The Anatomy of Anaphylaxis: How a Severe Allergic Reaction Can Trigger a Medical Emergency And A Potential Cure Just Revealed By A New Study.

A study by Duke Health researchers has found that the nervous system plays a crucial role in anaphylactic shock, which can cause a sudden drop in blood pressure and body temperature.

This discovery could lead to new targets for therapies to prevent or treat anaphylactic shock caused by food allergies or bites from insects or venomous animals. Learn more about the findings in this article.

The severe allergic reaction called anaphylaxis is characterized by a sudden decrease in blood pressure and body temperature, which can lead to fainting and, if not treated promptly, even death.

For a long time, the severe allergic reaction known as anaphylaxis was thought to be caused by a sudden dilation and leakage of blood vessels.

However, a recent study conducted on mice by Duke Health researchers has revealed that the nervous system plays an additional role, particularly in causing a drop in body temperature.

The study, which was published in the journal Science Immunology today, could potentially identify new targets for therapies to prevent or treat anaphylactic shock. This severe reaction affects up to 5% of individuals in the United States every year, often triggered by food allergies or bites from insects or venomous animals.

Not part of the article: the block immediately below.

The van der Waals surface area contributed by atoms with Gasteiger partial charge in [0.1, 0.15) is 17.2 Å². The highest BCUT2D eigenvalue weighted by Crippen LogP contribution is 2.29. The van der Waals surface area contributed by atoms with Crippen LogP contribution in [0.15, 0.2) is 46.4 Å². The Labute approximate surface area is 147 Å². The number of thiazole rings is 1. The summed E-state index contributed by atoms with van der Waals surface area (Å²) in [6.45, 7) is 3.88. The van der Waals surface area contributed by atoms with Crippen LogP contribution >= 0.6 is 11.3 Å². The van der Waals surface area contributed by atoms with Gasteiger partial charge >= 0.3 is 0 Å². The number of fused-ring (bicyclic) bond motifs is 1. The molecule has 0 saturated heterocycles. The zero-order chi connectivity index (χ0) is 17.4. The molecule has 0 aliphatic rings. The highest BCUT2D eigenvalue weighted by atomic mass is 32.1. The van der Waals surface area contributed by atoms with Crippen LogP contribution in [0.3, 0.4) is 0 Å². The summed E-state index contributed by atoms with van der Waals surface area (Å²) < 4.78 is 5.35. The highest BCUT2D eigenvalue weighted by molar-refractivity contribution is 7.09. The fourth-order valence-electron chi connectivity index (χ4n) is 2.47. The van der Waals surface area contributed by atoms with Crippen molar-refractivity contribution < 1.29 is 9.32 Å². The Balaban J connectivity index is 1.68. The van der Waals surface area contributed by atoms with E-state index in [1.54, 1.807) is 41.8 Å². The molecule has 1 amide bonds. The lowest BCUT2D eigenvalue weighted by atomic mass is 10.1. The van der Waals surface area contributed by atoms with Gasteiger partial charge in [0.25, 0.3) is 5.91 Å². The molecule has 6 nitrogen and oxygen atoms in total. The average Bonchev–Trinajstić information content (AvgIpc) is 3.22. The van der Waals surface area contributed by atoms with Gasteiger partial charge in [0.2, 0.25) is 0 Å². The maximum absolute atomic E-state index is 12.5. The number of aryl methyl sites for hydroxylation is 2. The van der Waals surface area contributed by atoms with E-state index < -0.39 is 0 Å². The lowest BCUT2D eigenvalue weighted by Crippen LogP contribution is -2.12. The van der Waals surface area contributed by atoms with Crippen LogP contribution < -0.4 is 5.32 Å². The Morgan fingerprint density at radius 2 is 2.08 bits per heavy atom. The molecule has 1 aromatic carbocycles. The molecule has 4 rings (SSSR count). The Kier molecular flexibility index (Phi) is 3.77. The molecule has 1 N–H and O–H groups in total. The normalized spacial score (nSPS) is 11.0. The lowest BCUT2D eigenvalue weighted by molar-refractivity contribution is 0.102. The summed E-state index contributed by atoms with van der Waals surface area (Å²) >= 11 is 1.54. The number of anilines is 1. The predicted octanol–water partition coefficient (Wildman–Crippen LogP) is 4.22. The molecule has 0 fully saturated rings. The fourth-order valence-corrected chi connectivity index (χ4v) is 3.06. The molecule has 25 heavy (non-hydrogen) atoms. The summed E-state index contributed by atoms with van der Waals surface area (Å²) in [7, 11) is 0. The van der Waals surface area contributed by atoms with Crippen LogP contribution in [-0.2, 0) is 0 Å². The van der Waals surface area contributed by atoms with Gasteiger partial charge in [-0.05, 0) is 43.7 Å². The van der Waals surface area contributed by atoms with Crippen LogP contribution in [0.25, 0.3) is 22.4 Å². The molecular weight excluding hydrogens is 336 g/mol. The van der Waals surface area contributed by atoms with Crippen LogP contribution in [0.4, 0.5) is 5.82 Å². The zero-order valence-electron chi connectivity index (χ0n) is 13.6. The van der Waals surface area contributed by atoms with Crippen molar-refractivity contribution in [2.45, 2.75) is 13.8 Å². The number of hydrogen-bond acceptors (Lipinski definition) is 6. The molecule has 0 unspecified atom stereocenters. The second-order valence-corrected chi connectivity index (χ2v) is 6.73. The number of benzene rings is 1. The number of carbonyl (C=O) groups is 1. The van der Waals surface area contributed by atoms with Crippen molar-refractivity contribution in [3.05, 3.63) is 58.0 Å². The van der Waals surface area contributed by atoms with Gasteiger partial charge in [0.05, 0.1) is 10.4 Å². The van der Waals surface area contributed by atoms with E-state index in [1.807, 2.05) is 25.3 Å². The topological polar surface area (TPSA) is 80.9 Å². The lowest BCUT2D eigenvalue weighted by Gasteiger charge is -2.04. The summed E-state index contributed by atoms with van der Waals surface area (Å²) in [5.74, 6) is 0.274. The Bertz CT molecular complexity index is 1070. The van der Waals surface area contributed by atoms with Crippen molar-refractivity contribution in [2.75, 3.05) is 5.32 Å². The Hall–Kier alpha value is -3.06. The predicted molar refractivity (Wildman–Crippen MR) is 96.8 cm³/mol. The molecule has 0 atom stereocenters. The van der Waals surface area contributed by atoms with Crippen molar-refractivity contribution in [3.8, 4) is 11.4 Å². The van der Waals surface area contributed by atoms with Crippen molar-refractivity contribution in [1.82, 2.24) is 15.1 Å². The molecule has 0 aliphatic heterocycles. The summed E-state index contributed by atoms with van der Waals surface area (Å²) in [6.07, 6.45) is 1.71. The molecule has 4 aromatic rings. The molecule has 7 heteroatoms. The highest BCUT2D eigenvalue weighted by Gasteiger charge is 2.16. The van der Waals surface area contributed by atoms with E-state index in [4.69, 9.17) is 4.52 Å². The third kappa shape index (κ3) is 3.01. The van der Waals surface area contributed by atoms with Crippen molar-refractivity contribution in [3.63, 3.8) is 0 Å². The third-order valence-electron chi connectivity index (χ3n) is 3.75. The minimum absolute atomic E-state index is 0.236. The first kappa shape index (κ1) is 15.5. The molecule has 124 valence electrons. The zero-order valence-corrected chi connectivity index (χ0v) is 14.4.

According to Soman Abraham, Ph.D., a professor in the departments of Pathology, Immunology, and Molecular Genetics and Microbiology at Duke University School of Medicine, “this finding for the first time identifies the nervous system as a key player in the anaphylactic response.”

The sensory nerves that are responsible for thermal regulation, particularly those that detect high environmental temperatures, send misleading signals to the brain during anaphylaxis, creating the impression that the body is exposed to high temperatures even when it is not. This results in a sudden decrease in both body temperature and blood pressure.

In their study, Abraham and colleagues, including first author Chunjing “Evangeline” Bao, a Ph.D. candidate in Abraham’s lab at Duke University, investigated the sequence of events triggered by allergens that activate mast cells, the immune cells that initiate the chemical reactions that lead to swelling, difficulty breathing, itchiness, low blood pressure, and hypothermia.

The researchers discovered that one of the chemicals released by mast cells when they are activated is an enzyme that interacts with sensory neurons, particularly those involved in the body’s neural network for regulating temperature.

During an allergic reaction, this neural network receives a signal to immediately halt the production of heat in the body’s brown fat tissue, resulting in hypothermia. The activation of this network also leads to a sudden drop in blood pressure.

To validate their results, the researchers deprived mice of the specific mast cell enzyme, which protected them against hypothermia. Conversely, directly activating the heat sensing neurons in mice caused anaphylactic reactions, such as hypothermia and hypotension.

“By demonstrating that the nervous system is a key player – not just the immune cells – we now have potential targets for prevention or therapy,” Bao adds. “This finding could also be important for other conditions, including septic shock, and we are undertaking those studies.”

Image Credit: Getty

Source link